As we come near to Christmas our minds turn to thinking about those traditions that warm us from the inside. The older we get the more the traditions of Christmas seem to mean to us.

Many have fond memories of turning the lights down low, lighting the candles, and sitting down in a favorite chair with old-time Christmas songs playing in the background. Invariably, this also includes turning on the tree lights to complete the scene.

Christmas just wouldn’t be the same without the decorated tree, with its lights flickering. Yet, the tradition of bringing in an evergreen from the cold has only been with us since Prince Albert brought it to England when he married Queen Victoria back in 1840. In time this tradition crossed the Atlantic to Canada and the US and has been with us ever since.

No one really knows how the tradition first got started, but common belief is that it was first a pagan ritual that found its way into the Christian world some time back in the Middle Ages. Most have never really given its significance much thought- it has just always been there, a part of every Christmas that we can remember.

I am prone to pondering at times, and I have recently given it some thought, to decide for myself whether it really does have any significance in my celebration of Christmas. As I thought through how the evergreen compares with other trees, it hit me that an evergreen is quite different in several ways.

Firstly, as its name suggests, it is always green – no matter what type of weather is out there. In considering this aspect I came to realize that it really is like a true follower of the Faith in this respect. In good times or in bad it remains unchanged, because it has been “wise” enough to plan ahead. It stores what it needs in good weather so that it has enough for those times when things turn bad. Isn’t this what we as Christians are called to do as well?

It also seems to have hope, by keeping its leaves – or needles – trusting in the notion that the good times will come again (as invariably they do). It’s able to save energy for the bad times by being less “showy” when times are good. Its leaves are rather understated when compared with a tree like the maple, which expends huge energy in order to soak up as much sun as possible in the summer, only to be forced to abandon these leaves come the first sign of winter.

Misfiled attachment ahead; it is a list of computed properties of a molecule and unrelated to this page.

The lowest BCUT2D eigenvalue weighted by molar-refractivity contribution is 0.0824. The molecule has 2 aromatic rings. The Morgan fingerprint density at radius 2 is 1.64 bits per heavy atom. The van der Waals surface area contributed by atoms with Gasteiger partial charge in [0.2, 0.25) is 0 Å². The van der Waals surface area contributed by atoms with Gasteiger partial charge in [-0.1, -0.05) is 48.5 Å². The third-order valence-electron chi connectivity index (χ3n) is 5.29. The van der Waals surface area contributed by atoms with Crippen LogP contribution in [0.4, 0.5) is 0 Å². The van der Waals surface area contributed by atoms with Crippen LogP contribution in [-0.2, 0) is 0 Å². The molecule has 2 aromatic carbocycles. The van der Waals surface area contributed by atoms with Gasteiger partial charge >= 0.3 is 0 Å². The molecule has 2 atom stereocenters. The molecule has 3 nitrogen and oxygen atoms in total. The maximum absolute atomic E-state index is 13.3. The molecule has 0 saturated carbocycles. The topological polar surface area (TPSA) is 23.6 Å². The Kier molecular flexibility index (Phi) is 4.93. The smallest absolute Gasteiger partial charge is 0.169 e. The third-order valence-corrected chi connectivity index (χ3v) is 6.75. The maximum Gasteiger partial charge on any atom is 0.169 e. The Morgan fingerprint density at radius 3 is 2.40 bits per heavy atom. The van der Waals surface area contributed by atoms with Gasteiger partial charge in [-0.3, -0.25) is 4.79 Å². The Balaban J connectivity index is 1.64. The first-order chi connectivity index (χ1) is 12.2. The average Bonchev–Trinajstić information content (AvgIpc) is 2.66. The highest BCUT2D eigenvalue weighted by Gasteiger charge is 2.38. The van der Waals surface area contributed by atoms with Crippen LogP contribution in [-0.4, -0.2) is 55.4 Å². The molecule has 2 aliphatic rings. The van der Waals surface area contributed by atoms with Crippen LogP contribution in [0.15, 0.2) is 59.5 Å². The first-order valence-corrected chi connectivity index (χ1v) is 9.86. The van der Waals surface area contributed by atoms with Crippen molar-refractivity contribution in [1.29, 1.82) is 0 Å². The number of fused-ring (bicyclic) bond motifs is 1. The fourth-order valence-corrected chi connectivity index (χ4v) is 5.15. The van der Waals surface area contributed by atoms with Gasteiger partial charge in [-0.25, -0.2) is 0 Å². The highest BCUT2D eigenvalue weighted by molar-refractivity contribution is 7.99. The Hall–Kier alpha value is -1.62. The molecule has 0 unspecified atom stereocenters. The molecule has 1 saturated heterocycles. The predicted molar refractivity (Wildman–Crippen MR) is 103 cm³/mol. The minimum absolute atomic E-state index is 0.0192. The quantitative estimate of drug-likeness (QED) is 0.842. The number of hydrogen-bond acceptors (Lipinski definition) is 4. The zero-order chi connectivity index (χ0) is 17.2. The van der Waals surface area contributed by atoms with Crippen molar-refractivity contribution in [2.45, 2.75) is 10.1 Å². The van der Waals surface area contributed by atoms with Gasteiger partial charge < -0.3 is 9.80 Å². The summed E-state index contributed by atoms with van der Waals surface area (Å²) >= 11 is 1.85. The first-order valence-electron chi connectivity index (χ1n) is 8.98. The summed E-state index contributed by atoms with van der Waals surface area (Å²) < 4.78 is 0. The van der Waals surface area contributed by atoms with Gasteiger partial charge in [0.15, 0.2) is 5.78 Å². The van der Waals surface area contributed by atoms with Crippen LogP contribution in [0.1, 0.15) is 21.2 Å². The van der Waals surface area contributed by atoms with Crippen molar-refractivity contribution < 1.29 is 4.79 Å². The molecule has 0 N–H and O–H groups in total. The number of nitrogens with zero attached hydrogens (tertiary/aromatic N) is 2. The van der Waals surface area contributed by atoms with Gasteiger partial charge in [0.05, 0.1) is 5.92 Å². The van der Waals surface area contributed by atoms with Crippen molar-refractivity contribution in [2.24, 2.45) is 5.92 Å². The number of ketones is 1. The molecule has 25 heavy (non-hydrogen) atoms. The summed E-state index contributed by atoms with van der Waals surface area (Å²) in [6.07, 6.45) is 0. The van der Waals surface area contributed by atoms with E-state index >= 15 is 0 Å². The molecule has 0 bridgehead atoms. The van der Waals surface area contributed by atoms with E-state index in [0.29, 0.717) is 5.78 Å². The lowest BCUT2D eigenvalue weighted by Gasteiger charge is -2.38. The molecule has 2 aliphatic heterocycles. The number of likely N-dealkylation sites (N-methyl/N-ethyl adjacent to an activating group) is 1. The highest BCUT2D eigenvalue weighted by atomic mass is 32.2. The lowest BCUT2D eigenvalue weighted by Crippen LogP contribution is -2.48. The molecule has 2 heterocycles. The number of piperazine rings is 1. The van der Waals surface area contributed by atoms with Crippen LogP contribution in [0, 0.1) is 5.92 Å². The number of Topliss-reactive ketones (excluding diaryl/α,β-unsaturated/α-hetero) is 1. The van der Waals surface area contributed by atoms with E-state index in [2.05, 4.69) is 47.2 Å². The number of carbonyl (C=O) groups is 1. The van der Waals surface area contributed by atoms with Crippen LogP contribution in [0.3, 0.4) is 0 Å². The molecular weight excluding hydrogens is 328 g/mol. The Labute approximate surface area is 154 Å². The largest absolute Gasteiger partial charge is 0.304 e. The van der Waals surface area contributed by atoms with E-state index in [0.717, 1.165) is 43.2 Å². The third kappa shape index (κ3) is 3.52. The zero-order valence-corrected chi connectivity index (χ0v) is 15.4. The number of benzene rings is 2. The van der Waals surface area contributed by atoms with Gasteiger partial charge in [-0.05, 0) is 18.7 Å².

Another way in which evergreens are different from other trees is that they are larger at their base, while most other trees make their widest part at the top. There is good reason for most trees doing this, they get more sunshine that way – but it comes at great cost to those smaller and weaker below, who are trying to eke out a living under them. Evergreens do the opposite – they grow narrower as they rise, enabling each branch in turn to get some light. It is a much more cooperative way of behaving, and in the end, it leads to even the smallest evergreens getting some of the sunshine.

Lastly, an evergreen is always pointing to its Maker, rather than trying to dominate the sky and making others look up to it. This is really the heart of Christ’s story. God coming down to little us, and then us in turn, pointing back up to Him.

In the end, the evergreen may not be the prettiest tree in the forest, but its wise use of resources, which God has given it, enables it to not be swayed by every turn of the seasons. It does this while maintaining a solid faith that God will provide another summer season ahead – all while treating the other trees around it as it would like to be treated. It really is the heart of the Christmas message.

So, does it deserve a place in our traditions?

Has it earned its dwelling place with us, as we gather with our families this Christmas?

While your family gathers around the tree this season, may it warm your heart as the days grow cold and dark… just as those evergreens still outdoors, do for both birds and small animals alike.

The Loan Arranger

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